Velma: Is it really that bad?

Photo posted by @hannabareracap on

The internet has found its newest punching bag with the Scooby Doo adjacent show, “Velma.” At just four episodes in, everyone seems to absolutely despise the show. It currently stands on IMDB with a score of 1.3 out of 10 — but why? Why does everyone hate this new HBO Max show? And, most importantly, is this hatred justified or is the internet just being … the internet?

Who is Velma for?
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“Velma” is a take on the “Scooby Doo” franchise, produced by Charlie Grandy for HBO Max. It stars Mindy Kaling, executive producer and the voice of Velma Dinkley, along with Glenn Howerton as Fred Jones, Sam Richardson as Norville Rogers and Constance Wu as Daphne Blake. Before you say it — yes, the show so far is missing Scooby-Doo, the dog.

Most people that have been critical of the show have said that they’re confused about who it’s trying to appeal to. When the news of its production had first come out, there was a split reaction of excitement and disdain from the internet. The characters have been tweaked from their original counterparts, with changes being made to their race, their personalities and their backstories, among other things. Velma and Daphne are also represented as openly queer in the show. While, on the surface, these changes seem like they’re bringing about diversity and changing the narrative through these widely loved characters, the show seems to handle it … distastefully, at best.

The humor in the show feels forced, and the characters are quite unlikeable. Velma slowly becoming a somewhat better person throughout the show seems to be her current character arc, however, the show seems to almost endorse some of her behavior. All in all, it just makes for a highly unenjoyable watch.

Mindy Kaling’s Representation of South Asian Girls

Mindy Kaling, the show’s executive producer, is behind many of the prominent South Asian female characters on screens right now. From Devi in “Never Have I Ever,” Bela in “The Sex Lives of College Girls,” to now, Velma Dinkley — all these characters seem to have one thing in common. They are retired socially awkward losers who grew out of their South Asian traits to become socially relevant and acceptable. Or, they’re on their way to doing so.

Many people are accusing Mindy Kaling of projecting her own experiences with being South Asian onto the characters she plays or writes. They almost always have a dialogue about hating all the features that are traditionally seen in South Asian women. They also, almost always, have a very similar archetype of the nerdy white man as a love interest. While some of these characters have arcs that allow them to come to terms with their identity more, it still makes you question why this is a pattern in nearly all of her works. This even exists in shows where Mindy plays the character in question herself, like in “The Mindy Project.”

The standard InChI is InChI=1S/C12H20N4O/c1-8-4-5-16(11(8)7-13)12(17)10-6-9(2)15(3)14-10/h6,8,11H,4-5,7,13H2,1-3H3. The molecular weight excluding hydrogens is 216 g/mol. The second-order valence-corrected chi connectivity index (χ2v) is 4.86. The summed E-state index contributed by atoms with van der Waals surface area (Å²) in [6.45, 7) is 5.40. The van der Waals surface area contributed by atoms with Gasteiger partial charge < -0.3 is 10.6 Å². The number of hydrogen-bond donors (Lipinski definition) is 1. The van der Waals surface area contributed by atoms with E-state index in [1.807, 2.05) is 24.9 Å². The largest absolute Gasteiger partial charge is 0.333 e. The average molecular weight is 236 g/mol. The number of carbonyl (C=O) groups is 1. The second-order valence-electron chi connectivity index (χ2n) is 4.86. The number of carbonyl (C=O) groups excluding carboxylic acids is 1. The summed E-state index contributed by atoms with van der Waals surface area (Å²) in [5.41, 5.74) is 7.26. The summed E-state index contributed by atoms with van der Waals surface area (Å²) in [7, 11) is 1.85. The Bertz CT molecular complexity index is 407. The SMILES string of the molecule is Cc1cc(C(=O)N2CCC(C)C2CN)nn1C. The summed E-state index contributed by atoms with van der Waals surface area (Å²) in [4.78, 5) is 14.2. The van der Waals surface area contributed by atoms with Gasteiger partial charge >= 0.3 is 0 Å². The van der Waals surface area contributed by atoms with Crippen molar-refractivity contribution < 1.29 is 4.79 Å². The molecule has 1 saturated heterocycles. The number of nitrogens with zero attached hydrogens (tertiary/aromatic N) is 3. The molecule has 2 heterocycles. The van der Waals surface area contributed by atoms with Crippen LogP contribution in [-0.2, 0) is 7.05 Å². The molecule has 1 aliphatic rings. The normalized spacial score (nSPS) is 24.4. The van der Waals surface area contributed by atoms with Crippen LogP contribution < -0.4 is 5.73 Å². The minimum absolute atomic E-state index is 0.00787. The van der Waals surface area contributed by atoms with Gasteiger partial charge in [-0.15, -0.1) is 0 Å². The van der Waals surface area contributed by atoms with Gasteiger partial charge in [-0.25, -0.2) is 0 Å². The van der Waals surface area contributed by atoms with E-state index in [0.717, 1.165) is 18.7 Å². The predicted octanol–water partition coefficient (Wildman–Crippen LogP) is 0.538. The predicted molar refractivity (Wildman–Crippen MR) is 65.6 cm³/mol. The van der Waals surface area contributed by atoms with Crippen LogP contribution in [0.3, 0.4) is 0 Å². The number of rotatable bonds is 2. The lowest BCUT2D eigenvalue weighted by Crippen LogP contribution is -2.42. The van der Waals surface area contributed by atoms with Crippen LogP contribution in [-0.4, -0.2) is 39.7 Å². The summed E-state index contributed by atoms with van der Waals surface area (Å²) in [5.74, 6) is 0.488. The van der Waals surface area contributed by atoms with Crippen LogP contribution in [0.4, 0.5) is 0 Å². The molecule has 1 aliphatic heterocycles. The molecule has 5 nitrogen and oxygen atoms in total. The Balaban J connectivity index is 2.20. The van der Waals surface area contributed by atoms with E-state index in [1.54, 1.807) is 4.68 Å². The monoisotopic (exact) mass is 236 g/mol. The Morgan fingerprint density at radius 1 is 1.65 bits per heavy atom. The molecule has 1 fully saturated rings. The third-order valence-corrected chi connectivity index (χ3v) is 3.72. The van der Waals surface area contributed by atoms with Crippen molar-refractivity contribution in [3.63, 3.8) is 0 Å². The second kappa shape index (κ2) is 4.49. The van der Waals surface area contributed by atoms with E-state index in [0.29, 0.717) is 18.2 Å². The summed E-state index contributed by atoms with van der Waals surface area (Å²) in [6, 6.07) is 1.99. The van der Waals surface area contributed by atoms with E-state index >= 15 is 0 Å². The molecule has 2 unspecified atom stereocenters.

This clip from “Velma” is a prime example of why people have such strong criticisms of Mindy Kaling and the show itself.

“Dark” Adaptations of Children’s Media

The premise of Velma lies in the fact that our beloved characters from Scooby Doo are now dealing with more serious, adult and dark matters in this alternate universe. While mystery has always been at the franchise’s core, this show takes it to another level. In Velma, the characters are dealing with court cases, gritty murders and disappearances. They’re even dealing in substances as a plot point. The characters are almost all romantically involved with each other and deal with emotions that should, on paper, feel very real and allow audiences to connect with them. But, of course, they don’t. Instead, this adult adaptation of Velma just comes off as a gimmick.

This isn’t the first time we’ve seen something like this happen, with the best and most recent examples being the shows “Riverdale” and “Fate: The Winx Saga.” There’s something to be said about why these shows are just as equally disliked or generally criticized and mocked by the internet. Children’s media brings about nostalgia and a sense of innocence for those who grew up with it to go back to. Bringing in adult themes and changing the tone of the stories that should take audiences back to simpler times just tends to be off-putting. Maybe, in the future, this concept will be executed better. However, from what we’ve seen so far, the kids’ show to edgy adaptation pipeline just feels … old.

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